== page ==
Feeling lucky ?
Want to
any of my partnershops yourself
for more, better results ?

The links below
will take you
just there!!!

Find Jack Tracksler
at the amazons ...


Great Britain (a.k.a. the United Kingdom)

Germany (East AND West)

Looking for imports ?
Find Jack Tracksler here ...

Your shop for all things Thai

Something naughty ?
(Must be over 18 to go there !)

x-rated  find Jack Tracksler at

I don’t like to be scared and blood and gore are of no interest to me although I would love to do a zombie film! And, I have killed a few people on the screen.


Your website, Facebook, whatever else?


I have a very unattended website However, more of my stuff – voice over and films is at I also have a very small listing on IMDb, very small!


Anything else you are dying to mention and I have merely forgotten to ask?


Who knows? For someone who acts in films, I rarely go to the movies. My wife, Joyce, writes novels and I’d like to play the character she wrote about me some day. She calls her books Romance Mysteries. I call them Chick Flick Beach Reads. She spins a good yarn and LOTS of people get killed.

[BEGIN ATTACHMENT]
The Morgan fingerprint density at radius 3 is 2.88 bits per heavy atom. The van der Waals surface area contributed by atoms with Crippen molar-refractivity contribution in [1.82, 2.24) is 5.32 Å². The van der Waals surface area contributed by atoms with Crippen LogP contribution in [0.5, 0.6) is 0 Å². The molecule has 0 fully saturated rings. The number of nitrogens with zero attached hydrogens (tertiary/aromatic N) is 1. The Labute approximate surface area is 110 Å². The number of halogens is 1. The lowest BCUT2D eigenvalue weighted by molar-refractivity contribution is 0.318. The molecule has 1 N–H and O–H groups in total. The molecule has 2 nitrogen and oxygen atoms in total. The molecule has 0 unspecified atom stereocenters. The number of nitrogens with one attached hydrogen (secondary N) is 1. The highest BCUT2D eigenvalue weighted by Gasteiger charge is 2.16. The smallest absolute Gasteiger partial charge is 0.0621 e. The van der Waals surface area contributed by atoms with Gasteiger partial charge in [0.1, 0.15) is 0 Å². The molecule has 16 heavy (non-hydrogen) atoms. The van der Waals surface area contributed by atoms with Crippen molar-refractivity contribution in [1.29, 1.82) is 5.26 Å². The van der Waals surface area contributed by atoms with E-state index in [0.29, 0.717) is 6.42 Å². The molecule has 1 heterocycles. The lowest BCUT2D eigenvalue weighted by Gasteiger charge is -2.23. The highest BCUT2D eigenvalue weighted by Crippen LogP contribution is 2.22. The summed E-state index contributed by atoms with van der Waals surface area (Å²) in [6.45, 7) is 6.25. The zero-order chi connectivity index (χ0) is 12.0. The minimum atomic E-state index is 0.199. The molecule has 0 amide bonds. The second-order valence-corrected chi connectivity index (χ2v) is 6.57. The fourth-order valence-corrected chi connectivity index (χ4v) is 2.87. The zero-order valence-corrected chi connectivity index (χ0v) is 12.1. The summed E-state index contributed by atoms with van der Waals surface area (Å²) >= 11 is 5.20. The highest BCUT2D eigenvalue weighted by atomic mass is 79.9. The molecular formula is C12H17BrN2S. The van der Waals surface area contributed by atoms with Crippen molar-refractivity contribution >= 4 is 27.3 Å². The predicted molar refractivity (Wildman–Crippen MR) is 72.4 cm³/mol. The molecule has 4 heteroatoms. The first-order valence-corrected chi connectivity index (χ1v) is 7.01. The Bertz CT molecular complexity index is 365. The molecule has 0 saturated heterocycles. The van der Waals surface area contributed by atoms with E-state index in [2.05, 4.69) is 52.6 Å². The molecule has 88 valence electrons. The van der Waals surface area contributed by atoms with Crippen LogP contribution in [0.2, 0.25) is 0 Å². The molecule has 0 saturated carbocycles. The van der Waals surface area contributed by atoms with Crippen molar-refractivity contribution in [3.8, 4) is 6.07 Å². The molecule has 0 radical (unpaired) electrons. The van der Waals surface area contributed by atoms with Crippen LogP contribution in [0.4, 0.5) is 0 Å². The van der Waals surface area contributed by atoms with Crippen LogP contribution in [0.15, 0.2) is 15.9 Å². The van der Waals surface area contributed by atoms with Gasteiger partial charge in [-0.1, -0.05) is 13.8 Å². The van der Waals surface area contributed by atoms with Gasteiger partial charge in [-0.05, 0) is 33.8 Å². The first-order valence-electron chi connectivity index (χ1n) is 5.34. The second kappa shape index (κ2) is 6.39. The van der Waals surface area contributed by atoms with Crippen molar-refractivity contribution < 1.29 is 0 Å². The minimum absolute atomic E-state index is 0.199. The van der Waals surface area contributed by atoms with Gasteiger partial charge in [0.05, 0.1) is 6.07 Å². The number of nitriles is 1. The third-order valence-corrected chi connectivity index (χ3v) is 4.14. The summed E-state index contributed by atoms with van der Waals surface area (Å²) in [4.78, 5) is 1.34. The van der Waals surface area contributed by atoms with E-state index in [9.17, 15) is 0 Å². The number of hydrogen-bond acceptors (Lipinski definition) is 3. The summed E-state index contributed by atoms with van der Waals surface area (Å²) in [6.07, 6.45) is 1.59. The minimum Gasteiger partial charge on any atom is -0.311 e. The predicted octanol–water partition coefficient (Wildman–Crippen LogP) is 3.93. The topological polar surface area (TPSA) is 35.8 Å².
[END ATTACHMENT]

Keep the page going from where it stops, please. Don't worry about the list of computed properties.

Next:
Oh, also if you know anyone who needs a Santa. Don’t lose my number!


Thanks for the interview!


© by Mike Haberfelner

Legal note: (re)Search my Trash cannot
and shall not be held responsible for
content of sites from a third party.

Thanks for watching !!!



On the same day
a Burglar wants to kill you
and your Ex wants
to make up ...
... and for the life of it,
you can't decide


A Killer Conversation

produced by and starring
Melanie Denholme
directed by
David V.G. Davies
written by
Michael Haberfelner
Ryan Hunter and
Rudy Barrow

out now on DVD



Stell Dir vor, Deine Lieblingsseifenoper birgt eine tiefere Wahrheit ...
... und stell Dir vor, der Penner von der U-Bahnstation hat doch recht ...
... und dann triffst Du auch noch die Frau Deiner (feuchten) Träume ...


Und an diesem Tag geht natürlich wieder einmal die Welt unter!!!


Bauliche Angelegenheiten
ein Roman von
Michael Haberfelner